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I've got a jQuery dialog and an asp.net button (Delete). When the delete button is clicked I want the dialog to open a confirm window saying 'Are you sure you want to delete this record?'. When the user clicks yes I'd like to resume the asp.net postback. Here's my code so far:

   $("#dialog-delete").dialog({
        autoOpen: false,
        height: 200,
        width: 400,
        modal: true,
        resizable: false,
        buttons: {
            'Cancel': function () {
                $(this).dialog('close');
            },
            'Yes': function () {
                $(this).dialog('close');
                //__doPostBack('ctl00$cp1$btnDelete','');
            }
        },
        open: function () {
            $(":button:contains('Yes')").addClass("red");
        }
    });
     $("[id*=btnDelete]").live('click', function (e) {
        e.preventDefault();
        $("#dialog-delete").dialog('open');
     });

So I stop the postback with preventDefault the dialog opens and displays the message but I can't get the delete to fire without hardcoding the delete button, which is nasty. Is there anyway I can hold up the click event whilst the dialog displays and call preventDefault on Cancel and resume on Yes?

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You can be done in one line of code using javascript. lbtnDelete.Attributes.Add("onclick", "return confirm('Are you sure you want to delete this record?');"); –  Win Sep 28 '11 at 22:00
    
Yes but that's using the browser confirm. We use the jQuery dialog as standard throughout our application, I have to keep it consistent. We haven't had a need so far to 'continue' with a postback in this way other than in one place (and we hardcoded the postback call - which like I said is nasty). –  lloydphillips Sep 28 '11 at 22:10
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3 Answers 3

up vote 2 down vote accepted

You could change the live event type to mouseup instead of click and then use the click event to fire the postback.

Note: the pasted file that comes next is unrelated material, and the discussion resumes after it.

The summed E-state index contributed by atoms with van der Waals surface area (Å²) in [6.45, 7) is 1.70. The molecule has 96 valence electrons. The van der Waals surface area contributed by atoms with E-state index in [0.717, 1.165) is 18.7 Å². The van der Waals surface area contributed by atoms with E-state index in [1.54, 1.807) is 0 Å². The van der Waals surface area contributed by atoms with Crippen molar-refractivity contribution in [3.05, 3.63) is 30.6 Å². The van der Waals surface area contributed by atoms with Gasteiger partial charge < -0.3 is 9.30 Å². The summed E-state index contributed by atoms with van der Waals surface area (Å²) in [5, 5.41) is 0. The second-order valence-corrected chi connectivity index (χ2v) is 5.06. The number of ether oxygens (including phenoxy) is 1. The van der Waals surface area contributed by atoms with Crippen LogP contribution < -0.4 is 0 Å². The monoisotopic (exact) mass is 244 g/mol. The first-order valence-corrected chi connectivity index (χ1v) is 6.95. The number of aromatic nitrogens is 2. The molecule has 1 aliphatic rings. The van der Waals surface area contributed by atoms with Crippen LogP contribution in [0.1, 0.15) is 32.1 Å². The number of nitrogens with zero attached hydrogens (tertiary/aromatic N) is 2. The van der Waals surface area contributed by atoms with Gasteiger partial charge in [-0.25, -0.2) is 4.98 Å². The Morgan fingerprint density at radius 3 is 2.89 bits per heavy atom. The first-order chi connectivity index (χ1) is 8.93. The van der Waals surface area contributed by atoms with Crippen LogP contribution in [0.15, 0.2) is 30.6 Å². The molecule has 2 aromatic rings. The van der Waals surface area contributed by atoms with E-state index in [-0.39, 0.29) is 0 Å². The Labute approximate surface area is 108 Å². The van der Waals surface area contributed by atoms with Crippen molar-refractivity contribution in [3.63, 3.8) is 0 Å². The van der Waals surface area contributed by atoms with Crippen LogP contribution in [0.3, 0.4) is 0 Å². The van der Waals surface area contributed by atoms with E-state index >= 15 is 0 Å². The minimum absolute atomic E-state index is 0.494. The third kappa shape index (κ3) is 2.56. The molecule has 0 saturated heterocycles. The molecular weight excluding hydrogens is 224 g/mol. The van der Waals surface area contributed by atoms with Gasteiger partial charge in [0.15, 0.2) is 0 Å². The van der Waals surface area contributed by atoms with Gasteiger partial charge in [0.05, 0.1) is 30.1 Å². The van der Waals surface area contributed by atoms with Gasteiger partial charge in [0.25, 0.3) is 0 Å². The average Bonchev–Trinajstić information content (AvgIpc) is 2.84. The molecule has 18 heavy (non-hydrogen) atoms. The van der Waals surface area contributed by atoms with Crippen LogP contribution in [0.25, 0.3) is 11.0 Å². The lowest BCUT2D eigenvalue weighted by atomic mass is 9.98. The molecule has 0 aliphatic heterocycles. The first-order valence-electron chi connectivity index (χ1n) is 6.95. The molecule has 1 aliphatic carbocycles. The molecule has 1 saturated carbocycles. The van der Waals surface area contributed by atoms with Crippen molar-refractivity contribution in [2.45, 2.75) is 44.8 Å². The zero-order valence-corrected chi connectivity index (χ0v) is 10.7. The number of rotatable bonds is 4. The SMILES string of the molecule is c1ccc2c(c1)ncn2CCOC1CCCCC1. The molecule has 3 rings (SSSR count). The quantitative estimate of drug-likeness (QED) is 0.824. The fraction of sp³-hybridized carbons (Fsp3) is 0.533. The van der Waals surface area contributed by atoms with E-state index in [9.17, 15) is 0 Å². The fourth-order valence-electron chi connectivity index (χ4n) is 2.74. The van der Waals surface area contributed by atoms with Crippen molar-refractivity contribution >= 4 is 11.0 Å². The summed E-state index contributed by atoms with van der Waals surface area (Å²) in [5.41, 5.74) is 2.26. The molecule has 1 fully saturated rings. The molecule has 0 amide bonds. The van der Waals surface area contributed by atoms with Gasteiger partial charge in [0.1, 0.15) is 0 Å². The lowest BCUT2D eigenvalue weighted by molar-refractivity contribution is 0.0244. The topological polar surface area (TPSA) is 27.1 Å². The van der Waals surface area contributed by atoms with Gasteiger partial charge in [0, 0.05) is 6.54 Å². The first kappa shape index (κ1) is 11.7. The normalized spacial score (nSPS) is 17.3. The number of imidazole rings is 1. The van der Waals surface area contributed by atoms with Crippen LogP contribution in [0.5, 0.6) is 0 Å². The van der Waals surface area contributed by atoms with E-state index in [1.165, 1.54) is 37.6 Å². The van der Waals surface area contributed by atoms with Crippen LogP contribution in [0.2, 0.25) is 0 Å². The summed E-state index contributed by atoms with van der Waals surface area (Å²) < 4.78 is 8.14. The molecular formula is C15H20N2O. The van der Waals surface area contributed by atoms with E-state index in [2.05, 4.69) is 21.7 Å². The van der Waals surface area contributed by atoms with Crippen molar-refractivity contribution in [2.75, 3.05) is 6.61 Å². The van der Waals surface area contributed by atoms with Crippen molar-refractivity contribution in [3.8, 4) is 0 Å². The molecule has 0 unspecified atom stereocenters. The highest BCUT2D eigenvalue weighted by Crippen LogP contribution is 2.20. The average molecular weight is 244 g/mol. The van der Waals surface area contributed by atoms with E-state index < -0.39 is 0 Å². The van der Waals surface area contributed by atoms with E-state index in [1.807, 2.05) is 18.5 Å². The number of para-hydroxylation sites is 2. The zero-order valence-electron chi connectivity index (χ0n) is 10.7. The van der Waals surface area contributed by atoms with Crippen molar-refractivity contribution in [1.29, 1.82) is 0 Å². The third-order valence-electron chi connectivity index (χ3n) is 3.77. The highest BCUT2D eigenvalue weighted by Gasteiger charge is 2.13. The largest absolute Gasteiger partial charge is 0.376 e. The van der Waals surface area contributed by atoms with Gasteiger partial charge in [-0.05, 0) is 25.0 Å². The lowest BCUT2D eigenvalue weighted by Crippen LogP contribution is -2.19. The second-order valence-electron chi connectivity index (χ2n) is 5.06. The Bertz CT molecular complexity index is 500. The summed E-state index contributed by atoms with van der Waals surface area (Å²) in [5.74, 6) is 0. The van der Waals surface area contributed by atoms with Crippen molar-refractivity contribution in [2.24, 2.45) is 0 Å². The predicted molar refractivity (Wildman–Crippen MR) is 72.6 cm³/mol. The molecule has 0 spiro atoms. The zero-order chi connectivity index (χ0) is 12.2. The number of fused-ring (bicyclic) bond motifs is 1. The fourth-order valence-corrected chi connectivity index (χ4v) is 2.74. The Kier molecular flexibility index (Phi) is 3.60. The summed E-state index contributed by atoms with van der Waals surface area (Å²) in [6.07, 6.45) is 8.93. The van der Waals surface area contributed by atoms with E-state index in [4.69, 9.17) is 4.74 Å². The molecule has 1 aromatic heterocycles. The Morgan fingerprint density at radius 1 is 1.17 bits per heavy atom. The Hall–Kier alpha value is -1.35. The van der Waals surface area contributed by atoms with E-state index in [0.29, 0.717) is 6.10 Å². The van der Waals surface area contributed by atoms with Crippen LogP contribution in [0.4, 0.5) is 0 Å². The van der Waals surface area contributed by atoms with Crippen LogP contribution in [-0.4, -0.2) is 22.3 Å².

$("[id*=btnDelete]").live('mouseup', function (e) { ...

...

$("[id*=btnDelete]").click();

Edit (based on comments)

Another thought, you could stick with the original idea of handling the click event and upon confirmation of the delete call the .die() function to remove the live event handler previously attached, enabling you to call .click() and causing a postback.

You can call the .die() function like so:

$("#dialog-delete").dialog({
    autoOpen: false,
    height: 200,
    width: 400,
    modal: true,
    resizable: false,
    buttons: {
        'Cancel': function () {
            $(this).dialog('close');
        },
        'Yes': function () {
            $(this).dialog('close');
            $("[id*=btnDelete]").die('click');
            $("[id*=btnDelete]").click();
        }
    },
    open: function () {
        $(":button:contains('Yes')").addClass("red");
    }
});

 $("[id*=btnDelete]").live('click', function (e) {
    e.preventDefault();
    $("#dialog-delete").dialog('open');
 });
share|improve this answer
    
I'll try it but I have 2 delete buttons at the top and bottom of my grid. I'll simplify it to one button for now. But with 2 buttons will jQuery/javascript throw a rant if it comes back with 2 elements that match my selector and I try to call the click method? It'd be nice to have a more elegent solution so I can determine which button was clicked by passing in the event args to the dialog or something like that. Thanks for the response. –  lloydphillips Sep 28 '11 at 22:15